References

New Jersey Department of Health and Senior Services. (2013, Jun.). New Jersey Part B Comprehensive Plan. Rutgers. Retrieved from: http://hpcpsdi.rutgers.edu/

State of New Jersey Department of Health (2015). Division of HIV, STD, and TB Services -- Sexually Transmitted Diseases Program Reported Sexually Transmitted Diseases Morbidity in Camden County by Municipality for Report Year 2012. Retrieved from: http://www.state.nj.us/health/std/stdstats/stdstats2012/camden.pdf

West, B. (2014, Oct.) Public Health Coalitions in South Jersey. Rutgers University, Camden. Retrieved from: http://wrand.rutgers.edu/files/FINAL-SJ-PublicHealthCoalitions.pdf
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Analyzing Facility Research and Selection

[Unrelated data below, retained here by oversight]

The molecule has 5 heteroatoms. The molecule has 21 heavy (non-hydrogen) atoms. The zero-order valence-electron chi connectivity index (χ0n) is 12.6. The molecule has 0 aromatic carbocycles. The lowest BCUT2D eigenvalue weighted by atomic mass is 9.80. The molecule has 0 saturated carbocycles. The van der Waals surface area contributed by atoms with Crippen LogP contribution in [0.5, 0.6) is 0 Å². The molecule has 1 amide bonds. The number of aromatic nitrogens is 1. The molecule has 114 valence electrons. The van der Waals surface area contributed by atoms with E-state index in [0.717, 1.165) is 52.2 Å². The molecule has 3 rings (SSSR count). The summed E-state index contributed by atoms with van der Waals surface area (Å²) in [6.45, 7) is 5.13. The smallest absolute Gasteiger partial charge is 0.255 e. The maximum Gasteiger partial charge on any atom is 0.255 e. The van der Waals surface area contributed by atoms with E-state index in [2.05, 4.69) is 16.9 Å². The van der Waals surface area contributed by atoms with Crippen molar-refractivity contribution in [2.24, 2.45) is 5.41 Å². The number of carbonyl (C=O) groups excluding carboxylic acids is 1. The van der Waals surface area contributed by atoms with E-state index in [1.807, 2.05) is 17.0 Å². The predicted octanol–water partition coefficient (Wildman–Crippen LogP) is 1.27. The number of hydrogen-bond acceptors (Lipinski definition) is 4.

Words: 1097 Length: 3 Pages Document Type: Essay Paper #: 98179224

Facility esearch and Selection

The report describes the facilities, need and services offered in an Ambulatory Care Clinic.

VICTIMS IGHTS MOVEMENT

Health practitioners should expect some very dramatic changes in the area of ambulatory care within the next decade. Driven by different factors, which include double digit improvement in some major outpatient areas, health care managers should expect the trend that began in the 80s to continue. The issue of ambulatory care is now a major issue for health care providers. A lot of health care institutions experienced some growth, spanning double digit in major outpatient sectors and significant changes in some major inpatient services to the modes of outpatient only. Hospitals are expected to adopt a new philosophy and plan of action for system redesign, carrying out a scrutiny of the traditional way of making the needed care available with the aim of surviving in the future. While these…… [Read More]

References